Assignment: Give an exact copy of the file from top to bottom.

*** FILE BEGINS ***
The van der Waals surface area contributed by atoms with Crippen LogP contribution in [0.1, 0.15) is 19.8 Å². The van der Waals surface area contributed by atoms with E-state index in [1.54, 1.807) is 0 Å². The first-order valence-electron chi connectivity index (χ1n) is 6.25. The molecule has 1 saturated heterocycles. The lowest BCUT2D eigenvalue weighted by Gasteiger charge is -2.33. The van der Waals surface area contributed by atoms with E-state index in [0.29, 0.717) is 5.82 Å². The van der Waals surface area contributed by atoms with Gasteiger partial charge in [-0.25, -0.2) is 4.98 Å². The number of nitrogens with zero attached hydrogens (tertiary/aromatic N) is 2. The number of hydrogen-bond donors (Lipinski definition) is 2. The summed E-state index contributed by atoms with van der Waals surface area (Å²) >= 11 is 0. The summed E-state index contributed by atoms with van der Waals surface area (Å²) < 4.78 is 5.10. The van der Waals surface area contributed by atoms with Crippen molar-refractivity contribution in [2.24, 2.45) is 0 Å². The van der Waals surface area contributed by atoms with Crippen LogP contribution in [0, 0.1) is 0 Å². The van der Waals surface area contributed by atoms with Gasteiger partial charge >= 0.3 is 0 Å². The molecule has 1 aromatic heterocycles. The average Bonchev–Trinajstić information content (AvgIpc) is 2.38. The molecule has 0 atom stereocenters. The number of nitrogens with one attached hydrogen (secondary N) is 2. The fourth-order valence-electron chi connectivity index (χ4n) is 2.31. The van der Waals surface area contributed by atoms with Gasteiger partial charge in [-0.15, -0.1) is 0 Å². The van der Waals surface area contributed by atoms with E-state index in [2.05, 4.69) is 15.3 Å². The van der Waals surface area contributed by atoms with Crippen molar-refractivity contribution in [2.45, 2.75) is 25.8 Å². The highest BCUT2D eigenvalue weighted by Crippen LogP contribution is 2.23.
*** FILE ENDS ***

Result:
The van der Waals surface area contributed by atoms with Crippen LogP contribution in [0.1, 0.15) is 19.8 Å². The van der Waals surface area contributed by atoms with E-state index in [1.54, 1.807) is 0 Å². The first-order valence-electron chi connectivity index (χ1n) is 6.25. The molecule has 1 saturated heterocycles. The lowest BCUT2D eigenvalue weighted by Gasteiger charge is -2.33. The van der Waals surface area contributed by atoms with E-state index in [0.29, 0.717) is 5.82 Å². The van der Waals surface area contributed by atoms with Gasteiger partial charge in [-0.25, -0.2) is 4.98 Å². The number of nitrogens with zero attached hydrogens (tertiary/aromatic N) is 2. The number of hydrogen-bond donors (Lipinski definition) is 2. The summed E-state index contributed by atoms with van der Waals surface area (Å²) >= 11 is 0. The summed E-state index contributed by atoms with van der Waals surface area (Å²) < 4.78 is 5.10. The van der Waals surface area contributed by atoms with Crippen molar-refractivity contribution in [2.24, 2.45) is 0 Å². The van der Waals surface area contributed by atoms with Crippen LogP contribution in [0, 0.1) is 0 Å². The van der Waals surface area contributed by atoms with Gasteiger partial charge >= 0.3 is 0 Å². The molecule has 1 aromatic heterocycles. The average Bonchev–Trinajstić information content (AvgIpc) is 2.38. The molecule has 0 atom stereocenters. The number of nitrogens with one attached hydrogen (secondary N) is 2. The fourth-order valence-electron chi connectivity index (χ4n) is 2.31. The van der Waals surface area contributed by atoms with Gasteiger partial charge in [-0.15, -0.1) is 0 Å². The van der Waals surface area contributed by atoms with E-state index in [2.05, 4.69) is 15.3 Å². The van der Waals surface area contributed by atoms with Crippen molar-refractivity contribution in [2.45, 2.75) is 25.8 Å². The highest BCUT2D eigenvalue weighted by Crippen LogP contribution is 2.23.